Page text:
"Your Royal Highnesses, ladies and gentlemen, my dear Carr, my dear friends and comrades, — For unique occasions there should be developed a unique language, and I venture to think that when a man is unexpectedly called upon to address simultaneously two differently constituted audiences when he looked forward to addressing only one, an occasion is created which is unique, meriting language unique, if not strong. But as poor humanity can only have recourse to current terms to express emotion, I do not know how I can adequately reveal to you the depth and sincerity of my gratitude. Even Shakespeare himself, on one occasion, could only express such feeling by thanks (to audience), thanks (to Mr Carr), and again thanks (to actors). But, perhaps, I may succeed in disclosing what lies beneath the surface in me if I disclose what I see beneath the surface in yourselves. I see the forms and features of a kind and sympathetic audience and of a community of fellow-workers in art. But I see much more than this. I see twenty years of kind and sympathetic audiences. I see my first night in management and all its succeeding first nights, when I have been cheered with the hearty good-will of many of you before me and the hearty co-operation from many of you beside me. The Norwegian dramatist tells us that every man carries within himself a ghost; so does the audience. You have within you — visible to me, though not to yourselves — the phantoms of your predecessors. I regard you as representing and incorporating them. When I speak to you I speak to them — to those who are absent as well as to those who are present; to those I have never known as well as to those whose acquaintance it is my privilege to enjoy--one and all I am trying to thank. Each of them and each of you have at some time or other been a friend, for when across the footlights two minds have been drawn together by the magic of communicative thought, those two, if only for a moment, have been friends. In the lack of imaginative communion the actor is paralysed; in its existence he grows and expands. Judge, then, for yourselves the measure of my gratitude to you. But if such is my sentiment towards you, what is my sentiment towards these — my fellow artists? I am sure you will acquit me of disrespect when I say that, glorious and welcome as is your sympathy, it must be accounted vain and hollow unless endorsed by them. How, therefore, can I thank you, my dear friends, for so charmingly and sweetly rallying round me to-day? I owe you all a deep debt of gratitude — an equal debt. I dare not particularise, and I am sure the greatest of you, under such circumstances, would only like to stand upon the level with the least. What shall I say to you, my dear Carr, the spokesman of so many good and true friends - the man whom I have known for so many years; so, many, indeed, that I daresay you have forgotten our first chat in life on a memorable after-dinner moonlight drive from Hampton Court? But I remember that the silken thread of friendship which links that day to this has never once been strained. How can I thank you for the graceful manner in which you have discharged the duty imposed upon you? And how can I thank you, my dear friends and colleagues, for this very substantial, very handsome testimony of your regard? Believe me, you have made me very happy. The cigarettes which this box will hold may, like our ambitions, all end in smoke; but the sentiment you have inspired will be as lasting and as sterling as the golden metal which will enclose them. A debt of gratitude is due also to many who by force of circumstances are unable to be present. I hold telegrams in my hands from too many to enumerate, but I may, perhaps, mention Mr and Mrs Kendal; my friend and your friend, dear old Toole; and cables from a still greater distance, from your favourite and the object of my great admiration — John Hare; and last, but not least, from Ellen Terry and Henry Irving, I think it peculiarly appropriate that, through the courtesy of Messrs Forbes Robertson and Harrison, one-half of the celebration takes place in this temple of art, for Irving and I began life together, cooled our heels till they were almost frozen at managerial doors, worked together, rose in life together. Do not fear that I am going to trouble you with a retrospect of the past; I prefer to look to the future, and indulge in the reflection that though twenty years of management have given me much to look back upon, there is still left me much to look forward to. I hope to see you often across the footlights, and I am delighted to think that, barring human chances, the curtain which will fall to-night upon the drama that you and I are acting will not be a final curtain, but only an act-drop serving to divide one section of a career, one stage of friendship, from the next."</quote> (CWCTheEra, Cols. 2–3)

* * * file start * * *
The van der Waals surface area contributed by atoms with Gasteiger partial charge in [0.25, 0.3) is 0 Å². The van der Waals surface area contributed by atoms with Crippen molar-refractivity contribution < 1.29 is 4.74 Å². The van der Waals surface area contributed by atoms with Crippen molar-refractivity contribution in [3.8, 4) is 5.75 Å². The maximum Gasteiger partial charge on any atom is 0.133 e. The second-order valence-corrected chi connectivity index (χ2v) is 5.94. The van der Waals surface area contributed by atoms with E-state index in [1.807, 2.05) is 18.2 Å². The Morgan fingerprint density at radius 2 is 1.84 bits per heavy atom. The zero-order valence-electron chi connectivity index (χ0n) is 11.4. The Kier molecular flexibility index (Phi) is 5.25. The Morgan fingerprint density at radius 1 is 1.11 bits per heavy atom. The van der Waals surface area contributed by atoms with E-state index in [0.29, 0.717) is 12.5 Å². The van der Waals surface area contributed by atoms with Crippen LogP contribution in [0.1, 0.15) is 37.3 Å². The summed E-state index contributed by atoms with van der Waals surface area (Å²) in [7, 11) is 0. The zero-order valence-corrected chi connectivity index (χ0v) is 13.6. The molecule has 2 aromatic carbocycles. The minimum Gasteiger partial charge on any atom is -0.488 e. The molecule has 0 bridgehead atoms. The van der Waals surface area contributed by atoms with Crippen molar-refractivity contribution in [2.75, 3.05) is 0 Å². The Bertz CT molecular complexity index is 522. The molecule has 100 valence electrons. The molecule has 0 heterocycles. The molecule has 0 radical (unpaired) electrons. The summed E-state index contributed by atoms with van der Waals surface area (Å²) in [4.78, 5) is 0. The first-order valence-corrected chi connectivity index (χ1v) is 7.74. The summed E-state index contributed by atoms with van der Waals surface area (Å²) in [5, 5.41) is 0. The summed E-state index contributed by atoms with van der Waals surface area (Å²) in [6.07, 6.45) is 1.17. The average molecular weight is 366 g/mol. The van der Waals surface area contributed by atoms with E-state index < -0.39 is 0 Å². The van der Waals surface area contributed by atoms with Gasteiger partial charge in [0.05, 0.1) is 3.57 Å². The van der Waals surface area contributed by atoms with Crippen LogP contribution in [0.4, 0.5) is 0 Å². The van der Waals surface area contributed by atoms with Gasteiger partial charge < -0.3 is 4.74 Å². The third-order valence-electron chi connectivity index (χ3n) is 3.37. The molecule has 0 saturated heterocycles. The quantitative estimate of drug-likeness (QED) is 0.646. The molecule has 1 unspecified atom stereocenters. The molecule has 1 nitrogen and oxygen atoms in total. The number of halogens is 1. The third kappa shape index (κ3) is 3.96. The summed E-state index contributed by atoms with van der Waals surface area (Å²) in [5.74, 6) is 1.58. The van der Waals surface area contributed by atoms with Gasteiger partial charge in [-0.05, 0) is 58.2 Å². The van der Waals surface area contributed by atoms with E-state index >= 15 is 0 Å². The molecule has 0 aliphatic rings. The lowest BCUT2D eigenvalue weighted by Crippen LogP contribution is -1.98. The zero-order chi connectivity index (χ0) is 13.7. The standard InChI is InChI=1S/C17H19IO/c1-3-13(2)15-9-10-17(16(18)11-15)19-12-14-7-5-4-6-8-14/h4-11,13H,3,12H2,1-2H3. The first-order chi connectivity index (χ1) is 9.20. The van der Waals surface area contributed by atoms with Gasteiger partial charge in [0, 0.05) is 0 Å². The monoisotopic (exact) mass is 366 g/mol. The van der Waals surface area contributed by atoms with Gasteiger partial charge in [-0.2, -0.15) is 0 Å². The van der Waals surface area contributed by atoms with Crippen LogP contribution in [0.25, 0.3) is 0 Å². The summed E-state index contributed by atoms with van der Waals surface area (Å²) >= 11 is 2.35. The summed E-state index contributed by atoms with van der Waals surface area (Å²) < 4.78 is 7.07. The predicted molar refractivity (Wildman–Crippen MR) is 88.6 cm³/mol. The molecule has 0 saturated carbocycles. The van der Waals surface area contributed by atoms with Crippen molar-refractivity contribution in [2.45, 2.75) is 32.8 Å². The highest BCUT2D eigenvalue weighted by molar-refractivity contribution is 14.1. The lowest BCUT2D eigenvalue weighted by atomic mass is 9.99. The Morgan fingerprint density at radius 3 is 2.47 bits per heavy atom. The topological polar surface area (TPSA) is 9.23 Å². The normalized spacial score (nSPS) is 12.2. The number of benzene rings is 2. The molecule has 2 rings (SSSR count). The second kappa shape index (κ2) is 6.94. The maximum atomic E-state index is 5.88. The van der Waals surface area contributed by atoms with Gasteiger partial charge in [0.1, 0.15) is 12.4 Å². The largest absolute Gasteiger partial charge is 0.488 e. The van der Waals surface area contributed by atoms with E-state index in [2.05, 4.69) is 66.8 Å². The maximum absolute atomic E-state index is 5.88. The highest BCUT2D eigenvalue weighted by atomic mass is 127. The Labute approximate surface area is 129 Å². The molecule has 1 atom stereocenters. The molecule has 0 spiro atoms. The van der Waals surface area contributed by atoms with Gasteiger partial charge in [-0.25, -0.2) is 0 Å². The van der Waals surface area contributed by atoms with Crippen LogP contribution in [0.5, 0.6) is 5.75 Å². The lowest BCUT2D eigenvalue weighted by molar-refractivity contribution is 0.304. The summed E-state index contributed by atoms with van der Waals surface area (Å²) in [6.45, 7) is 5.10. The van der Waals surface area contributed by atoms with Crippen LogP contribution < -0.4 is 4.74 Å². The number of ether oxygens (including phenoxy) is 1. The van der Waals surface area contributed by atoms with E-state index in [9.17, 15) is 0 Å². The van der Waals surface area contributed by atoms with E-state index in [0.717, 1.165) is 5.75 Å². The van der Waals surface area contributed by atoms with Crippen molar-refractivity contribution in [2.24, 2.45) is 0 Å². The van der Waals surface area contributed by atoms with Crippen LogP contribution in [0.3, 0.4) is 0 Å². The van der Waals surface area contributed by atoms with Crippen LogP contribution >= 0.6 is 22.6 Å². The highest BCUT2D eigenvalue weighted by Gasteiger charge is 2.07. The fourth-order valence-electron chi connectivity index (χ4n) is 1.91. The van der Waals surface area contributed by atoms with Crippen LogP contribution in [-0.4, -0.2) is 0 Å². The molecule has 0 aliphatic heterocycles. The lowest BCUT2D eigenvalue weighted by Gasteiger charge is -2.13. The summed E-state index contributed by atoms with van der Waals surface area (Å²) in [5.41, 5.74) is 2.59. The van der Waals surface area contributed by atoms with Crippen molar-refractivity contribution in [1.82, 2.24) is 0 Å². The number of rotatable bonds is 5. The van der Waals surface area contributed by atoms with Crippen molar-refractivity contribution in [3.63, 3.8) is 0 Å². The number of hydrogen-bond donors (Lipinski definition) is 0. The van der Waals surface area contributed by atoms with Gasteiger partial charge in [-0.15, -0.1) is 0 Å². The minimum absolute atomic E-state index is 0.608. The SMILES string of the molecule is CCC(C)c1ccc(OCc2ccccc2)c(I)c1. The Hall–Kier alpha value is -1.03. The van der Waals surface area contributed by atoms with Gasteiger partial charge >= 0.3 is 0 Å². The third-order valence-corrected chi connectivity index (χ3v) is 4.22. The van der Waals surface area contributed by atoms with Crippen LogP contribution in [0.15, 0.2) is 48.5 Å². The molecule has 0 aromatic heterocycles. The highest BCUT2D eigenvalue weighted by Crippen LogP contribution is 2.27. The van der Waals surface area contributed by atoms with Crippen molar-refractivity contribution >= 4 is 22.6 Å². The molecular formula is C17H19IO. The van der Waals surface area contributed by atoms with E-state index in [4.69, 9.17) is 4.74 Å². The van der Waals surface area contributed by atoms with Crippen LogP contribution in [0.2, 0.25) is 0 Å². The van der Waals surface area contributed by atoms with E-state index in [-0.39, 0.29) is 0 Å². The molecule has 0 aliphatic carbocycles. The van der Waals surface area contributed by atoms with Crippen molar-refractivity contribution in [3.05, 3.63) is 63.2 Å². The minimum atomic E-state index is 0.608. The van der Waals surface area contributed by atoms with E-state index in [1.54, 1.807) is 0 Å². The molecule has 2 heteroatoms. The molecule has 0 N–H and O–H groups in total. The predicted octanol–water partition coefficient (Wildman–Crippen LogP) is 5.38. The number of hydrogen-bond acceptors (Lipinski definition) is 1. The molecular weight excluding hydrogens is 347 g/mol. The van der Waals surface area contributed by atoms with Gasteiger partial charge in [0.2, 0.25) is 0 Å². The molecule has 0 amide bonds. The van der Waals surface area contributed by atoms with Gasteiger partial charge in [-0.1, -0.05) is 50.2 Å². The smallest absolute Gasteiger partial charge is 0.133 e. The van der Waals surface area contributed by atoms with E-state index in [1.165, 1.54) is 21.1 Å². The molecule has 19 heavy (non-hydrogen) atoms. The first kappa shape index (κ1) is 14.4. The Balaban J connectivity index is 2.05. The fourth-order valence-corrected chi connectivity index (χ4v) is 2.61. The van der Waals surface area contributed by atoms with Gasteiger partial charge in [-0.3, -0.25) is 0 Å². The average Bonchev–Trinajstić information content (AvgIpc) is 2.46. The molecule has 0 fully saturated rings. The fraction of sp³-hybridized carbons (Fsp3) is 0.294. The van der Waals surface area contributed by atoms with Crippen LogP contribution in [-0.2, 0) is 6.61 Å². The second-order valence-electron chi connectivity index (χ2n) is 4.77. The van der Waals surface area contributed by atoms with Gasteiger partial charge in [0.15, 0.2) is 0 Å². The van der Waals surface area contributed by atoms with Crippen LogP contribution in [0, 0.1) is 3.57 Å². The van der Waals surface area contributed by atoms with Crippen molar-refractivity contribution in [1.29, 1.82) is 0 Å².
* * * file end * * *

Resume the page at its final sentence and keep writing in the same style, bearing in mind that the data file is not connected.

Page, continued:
Performance at the CriterionEdit